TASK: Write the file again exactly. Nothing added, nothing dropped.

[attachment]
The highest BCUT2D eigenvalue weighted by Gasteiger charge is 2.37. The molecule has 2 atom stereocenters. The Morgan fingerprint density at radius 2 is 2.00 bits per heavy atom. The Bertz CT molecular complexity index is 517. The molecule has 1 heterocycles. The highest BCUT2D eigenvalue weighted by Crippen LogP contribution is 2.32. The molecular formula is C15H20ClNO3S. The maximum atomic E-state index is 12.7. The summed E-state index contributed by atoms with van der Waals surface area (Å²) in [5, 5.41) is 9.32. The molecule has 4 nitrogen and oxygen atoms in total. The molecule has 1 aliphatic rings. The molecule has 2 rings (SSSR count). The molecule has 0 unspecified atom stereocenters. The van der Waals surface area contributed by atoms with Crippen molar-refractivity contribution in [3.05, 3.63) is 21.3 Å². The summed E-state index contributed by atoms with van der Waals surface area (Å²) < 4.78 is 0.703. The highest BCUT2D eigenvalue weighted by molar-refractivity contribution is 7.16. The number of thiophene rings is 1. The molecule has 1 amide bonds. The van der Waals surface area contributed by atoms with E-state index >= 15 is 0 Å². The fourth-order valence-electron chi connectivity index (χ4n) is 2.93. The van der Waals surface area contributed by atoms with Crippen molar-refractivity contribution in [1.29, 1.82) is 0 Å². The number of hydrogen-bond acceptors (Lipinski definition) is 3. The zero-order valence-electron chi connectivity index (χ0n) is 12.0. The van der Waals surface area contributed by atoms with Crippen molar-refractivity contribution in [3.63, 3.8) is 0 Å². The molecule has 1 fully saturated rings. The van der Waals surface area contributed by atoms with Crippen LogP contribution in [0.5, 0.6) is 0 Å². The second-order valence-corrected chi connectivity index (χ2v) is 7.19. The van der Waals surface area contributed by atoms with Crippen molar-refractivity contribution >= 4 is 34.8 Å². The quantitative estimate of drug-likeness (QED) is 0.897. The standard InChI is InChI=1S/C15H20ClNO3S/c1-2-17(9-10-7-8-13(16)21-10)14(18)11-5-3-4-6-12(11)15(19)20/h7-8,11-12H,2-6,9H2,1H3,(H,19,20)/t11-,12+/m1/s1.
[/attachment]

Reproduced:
The highest BCUT2D eigenvalue weighted by Gasteiger charge is 2.37. The molecule has 2 atom stereocenters. The Morgan fingerprint density at radius 2 is 2.00 bits per heavy atom. The Bertz CT molecular complexity index is 517. The molecule has 1 heterocycles. The highest BCUT2D eigenvalue weighted by Crippen LogP contribution is 2.32. The molecular formula is C15H20ClNO3S. The maximum atomic E-state index is 12.7. The summed E-state index contributed by atoms with van der Waals surface area (Å²) in [5, 5.41) is 9.32. The molecule has 4 nitrogen and oxygen atoms in total. The molecule has 1 aliphatic rings. The molecule has 2 rings (SSSR count). The molecule has 0 unspecified atom stereocenters. The van der Waals surface area contributed by atoms with Crippen molar-refractivity contribution in [3.05, 3.63) is 21.3 Å². The summed E-state index contributed by atoms with van der Waals surface area (Å²) < 4.78 is 0.703. The highest BCUT2D eigenvalue weighted by molar-refractivity contribution is 7.16. The number of thiophene rings is 1. The molecule has 1 amide bonds. The van der Waals surface area contributed by atoms with E-state index >= 15 is 0 Å². The fourth-order valence-electron chi connectivity index (χ4n) is 2.93. The van der Waals surface area contributed by atoms with Crippen molar-refractivity contribution in [1.29, 1.82) is 0 Å². The number of hydrogen-bond acceptors (Lipinski definition) is 3. The zero-order valence-electron chi connectivity index (χ0n) is 12.0. The van der Waals surface area contributed by atoms with Crippen molar-refractivity contribution in [3.63, 3.8) is 0 Å². The molecule has 1 fully saturated rings. The van der Waals surface area contributed by atoms with Crippen LogP contribution in [0.5, 0.6) is 0 Å². The second-order valence-corrected chi connectivity index (χ2v) is 7.19. The van der Waals surface area contributed by atoms with Crippen molar-refractivity contribution >= 4 is 34.8 Å². The quantitative estimate of drug-likeness (QED) is 0.897. The standard InChI is InChI=1S/C15H20ClNO3S/c1-2-17(9-10-7-8-13(16)21-10)14(18)11-5-3-4-6-12(11)15(19)20/h7-8,11-12H,2-6,9H2,1H3,(H,19,20)/t11-,12+/m1/s1.